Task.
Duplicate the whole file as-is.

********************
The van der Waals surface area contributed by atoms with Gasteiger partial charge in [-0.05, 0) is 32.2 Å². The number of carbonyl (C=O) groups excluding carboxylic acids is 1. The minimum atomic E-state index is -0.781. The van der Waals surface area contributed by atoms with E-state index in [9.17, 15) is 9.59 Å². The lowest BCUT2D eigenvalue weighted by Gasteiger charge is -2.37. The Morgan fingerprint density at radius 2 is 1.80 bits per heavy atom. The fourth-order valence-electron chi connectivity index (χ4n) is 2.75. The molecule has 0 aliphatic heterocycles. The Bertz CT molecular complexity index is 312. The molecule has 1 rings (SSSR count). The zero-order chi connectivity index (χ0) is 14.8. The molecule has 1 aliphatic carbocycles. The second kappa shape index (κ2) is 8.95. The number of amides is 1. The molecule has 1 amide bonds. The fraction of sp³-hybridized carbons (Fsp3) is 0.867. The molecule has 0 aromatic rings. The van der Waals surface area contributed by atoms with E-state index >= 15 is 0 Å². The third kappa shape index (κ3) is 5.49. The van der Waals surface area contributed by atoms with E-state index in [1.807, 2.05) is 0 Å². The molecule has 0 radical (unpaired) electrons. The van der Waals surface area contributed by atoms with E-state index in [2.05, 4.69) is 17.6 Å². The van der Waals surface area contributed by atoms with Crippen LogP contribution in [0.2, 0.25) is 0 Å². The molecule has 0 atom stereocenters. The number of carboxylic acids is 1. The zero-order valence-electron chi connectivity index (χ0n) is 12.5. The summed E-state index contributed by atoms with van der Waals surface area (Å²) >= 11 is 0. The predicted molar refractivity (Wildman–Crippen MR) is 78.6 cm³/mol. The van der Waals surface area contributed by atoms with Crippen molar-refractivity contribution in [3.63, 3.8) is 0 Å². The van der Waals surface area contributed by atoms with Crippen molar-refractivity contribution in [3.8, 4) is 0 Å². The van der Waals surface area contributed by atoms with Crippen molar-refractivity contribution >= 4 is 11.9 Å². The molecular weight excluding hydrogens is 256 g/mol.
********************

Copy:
The van der Waals surface area contributed by atoms with Gasteiger partial charge in [-0.05, 0) is 32.2 Å². The number of carbonyl (C=O) groups excluding carboxylic acids is 1. The minimum atomic E-state index is -0.781. The van der Waals surface area contributed by atoms with E-state index in [9.17, 15) is 9.59 Å². The lowest BCUT2D eigenvalue weighted by Gasteiger charge is -2.37. The Morgan fingerprint density at radius 2 is 1.80 bits per heavy atom. The fourth-order valence-electron chi connectivity index (χ4n) is 2.75. The molecule has 0 aliphatic heterocycles. The Bertz CT molecular complexity index is 312. The molecule has 1 rings (SSSR count). The zero-order chi connectivity index (χ0) is 14.8. The molecule has 1 aliphatic carbocycles. The second kappa shape index (κ2) is 8.95. The number of amides is 1. The molecule has 1 amide bonds. The fraction of sp³-hybridized carbons (Fsp3) is 0.867. The molecule has 0 aromatic rings. The van der Waals surface area contributed by atoms with E-state index >= 15 is 0 Å². The third kappa shape index (κ3) is 5.49. The van der Waals surface area contributed by atoms with E-state index in [1.807, 2.05) is 0 Å². The molecule has 0 radical (unpaired) electrons. The van der Waals surface area contributed by atoms with E-state index in [2.05, 4.69) is 17.6 Å². The van der Waals surface area contributed by atoms with Crippen LogP contribution in [0.2, 0.25) is 0 Å². The molecule has 0 atom stereocenters. The number of carboxylic acids is 1. The zero-order valence-electron chi connectivity index (χ0n) is 12.5. The summed E-state index contributed by atoms with van der Waals surface area (Å²) >= 11 is 0. The predicted molar refractivity (Wildman–Crippen MR) is 78.6 cm³/mol. The van der Waals surface area contributed by atoms with Crippen molar-refractivity contribution in [3.63, 3.8) is 0 Å². The van der Waals surface area contributed by atoms with Crippen molar-refractivity contribution in [3.8, 4) is 0 Å². The van der Waals surface area contributed by atoms with Crippen molar-refractivity contribution >= 4 is 11.9 Å². The molecular weight excluding hydrogens is 256 g/mol.